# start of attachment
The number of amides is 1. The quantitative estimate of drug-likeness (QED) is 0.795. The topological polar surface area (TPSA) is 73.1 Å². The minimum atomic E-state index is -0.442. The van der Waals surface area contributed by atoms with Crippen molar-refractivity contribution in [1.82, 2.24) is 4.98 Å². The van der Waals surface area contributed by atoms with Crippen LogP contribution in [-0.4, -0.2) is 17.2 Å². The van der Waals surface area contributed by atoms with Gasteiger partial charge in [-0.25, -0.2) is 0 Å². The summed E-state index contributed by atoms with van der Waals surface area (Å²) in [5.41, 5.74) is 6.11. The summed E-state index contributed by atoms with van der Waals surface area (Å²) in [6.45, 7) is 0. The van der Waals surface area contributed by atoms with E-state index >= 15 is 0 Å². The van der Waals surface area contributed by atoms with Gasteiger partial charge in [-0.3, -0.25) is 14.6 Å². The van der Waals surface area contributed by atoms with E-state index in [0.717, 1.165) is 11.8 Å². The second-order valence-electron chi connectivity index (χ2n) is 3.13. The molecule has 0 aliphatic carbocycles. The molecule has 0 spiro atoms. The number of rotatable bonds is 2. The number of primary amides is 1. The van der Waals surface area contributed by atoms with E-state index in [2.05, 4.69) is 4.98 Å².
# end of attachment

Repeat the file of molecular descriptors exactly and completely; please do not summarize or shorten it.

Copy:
The number of amides is 1. The quantitative estimate of drug-likeness (QED) is 0.795. The topological polar surface area (TPSA) is 73.1 Å². The minimum atomic E-state index is -0.442. The van der Waals surface area contributed by atoms with Crippen molar-refractivity contribution in [1.82, 2.24) is 4.98 Å². The van der Waals surface area contributed by atoms with Crippen LogP contribution in [-0.4, -0.2) is 17.2 Å². The van der Waals surface area contributed by atoms with Gasteiger partial charge in [-0.25, -0.2) is 0 Å². The summed E-state index contributed by atoms with van der Waals surface area (Å²) in [5.41, 5.74) is 6.11. The summed E-state index contributed by atoms with van der Waals surface area (Å²) in [6.45, 7) is 0. The van der Waals surface area contributed by atoms with E-state index >= 15 is 0 Å². The van der Waals surface area contributed by atoms with Gasteiger partial charge in [-0.3, -0.25) is 14.6 Å². The van der Waals surface area contributed by atoms with E-state index in [0.717, 1.165) is 11.8 Å². The second-order valence-electron chi connectivity index (χ2n) is 3.13. The molecule has 0 aliphatic carbocycles. The molecule has 0 spiro atoms. The number of rotatable bonds is 2. The number of primary amides is 1. The van der Waals surface area contributed by atoms with E-state index in [2.05, 4.69) is 4.98 Å².